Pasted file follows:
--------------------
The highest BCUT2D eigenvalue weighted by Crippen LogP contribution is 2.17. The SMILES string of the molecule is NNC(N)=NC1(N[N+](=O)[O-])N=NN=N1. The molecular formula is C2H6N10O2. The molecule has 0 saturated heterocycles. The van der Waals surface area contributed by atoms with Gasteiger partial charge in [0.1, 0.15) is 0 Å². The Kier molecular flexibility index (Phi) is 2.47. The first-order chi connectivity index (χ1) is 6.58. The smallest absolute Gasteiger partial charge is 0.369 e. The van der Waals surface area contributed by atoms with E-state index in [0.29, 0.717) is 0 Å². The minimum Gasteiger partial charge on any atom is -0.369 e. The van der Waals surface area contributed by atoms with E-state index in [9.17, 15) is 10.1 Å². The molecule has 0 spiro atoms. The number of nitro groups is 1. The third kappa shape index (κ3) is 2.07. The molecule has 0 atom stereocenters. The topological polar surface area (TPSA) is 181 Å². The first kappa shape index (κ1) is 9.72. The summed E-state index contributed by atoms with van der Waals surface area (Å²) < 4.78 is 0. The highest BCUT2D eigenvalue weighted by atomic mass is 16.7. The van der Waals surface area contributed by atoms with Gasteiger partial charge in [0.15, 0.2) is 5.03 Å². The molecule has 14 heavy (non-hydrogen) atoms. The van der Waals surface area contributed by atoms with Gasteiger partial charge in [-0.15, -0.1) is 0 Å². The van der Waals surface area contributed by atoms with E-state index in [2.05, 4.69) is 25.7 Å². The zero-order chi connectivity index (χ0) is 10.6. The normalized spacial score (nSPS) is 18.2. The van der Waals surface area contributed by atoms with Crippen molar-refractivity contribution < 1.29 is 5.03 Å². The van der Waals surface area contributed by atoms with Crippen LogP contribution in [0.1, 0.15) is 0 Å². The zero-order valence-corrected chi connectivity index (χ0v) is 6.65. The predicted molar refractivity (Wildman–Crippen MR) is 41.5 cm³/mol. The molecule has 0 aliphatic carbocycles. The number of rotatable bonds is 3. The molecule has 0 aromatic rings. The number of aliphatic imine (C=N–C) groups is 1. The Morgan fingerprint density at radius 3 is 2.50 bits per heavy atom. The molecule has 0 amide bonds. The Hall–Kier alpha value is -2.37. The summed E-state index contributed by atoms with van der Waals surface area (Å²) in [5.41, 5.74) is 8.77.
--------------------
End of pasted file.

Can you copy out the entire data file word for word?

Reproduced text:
The highest BCUT2D eigenvalue weighted by Crippen LogP contribution is 2.17. The SMILES string of the molecule is NNC(N)=NC1(N[N+](=O)[O-])N=NN=N1. The molecular formula is C2H6N10O2. The molecule has 0 saturated heterocycles. The van der Waals surface area contributed by atoms with Gasteiger partial charge in [0.1, 0.15) is 0 Å². The Kier molecular flexibility index (Phi) is 2.47. The first-order chi connectivity index (χ1) is 6.58. The smallest absolute Gasteiger partial charge is 0.369 e. The van der Waals surface area contributed by atoms with E-state index in [0.29, 0.717) is 0 Å². The minimum Gasteiger partial charge on any atom is -0.369 e. The van der Waals surface area contributed by atoms with E-state index in [9.17, 15) is 10.1 Å². The molecule has 0 spiro atoms. The number of nitro groups is 1. The third kappa shape index (κ3) is 2.07. The molecule has 0 atom stereocenters. The topological polar surface area (TPSA) is 181 Å². The first kappa shape index (κ1) is 9.72. The summed E-state index contributed by atoms with van der Waals surface area (Å²) < 4.78 is 0. The highest BCUT2D eigenvalue weighted by atomic mass is 16.7. The van der Waals surface area contributed by atoms with Gasteiger partial charge in [0.15, 0.2) is 5.03 Å². The molecule has 14 heavy (non-hydrogen) atoms. The van der Waals surface area contributed by atoms with Gasteiger partial charge in [-0.15, -0.1) is 0 Å². The van der Waals surface area contributed by atoms with E-state index in [2.05, 4.69) is 25.7 Å². The zero-order chi connectivity index (χ0) is 10.6. The normalized spacial score (nSPS) is 18.2. The van der Waals surface area contributed by atoms with Crippen molar-refractivity contribution < 1.29 is 5.03 Å². The van der Waals surface area contributed by atoms with Crippen LogP contribution in [0.1, 0.15) is 0 Å². The zero-order valence-corrected chi connectivity index (χ0v) is 6.65. The predicted molar refractivity (Wildman–Crippen MR) is 41.5 cm³/mol. The molecule has 0 aliphatic carbocycles. The number of rotatable bonds is 3. The molecule has 0 aromatic rings. The number of aliphatic imine (C=N–C) groups is 1. The Morgan fingerprint density at radius 3 is 2.50 bits per heavy atom. The molecule has 0 amide bonds. The Hall–Kier alpha value is -2.37. The summed E-state index contributed by atoms with van der Waals surface area (Å²) in [5.41, 5.74) is 8.77.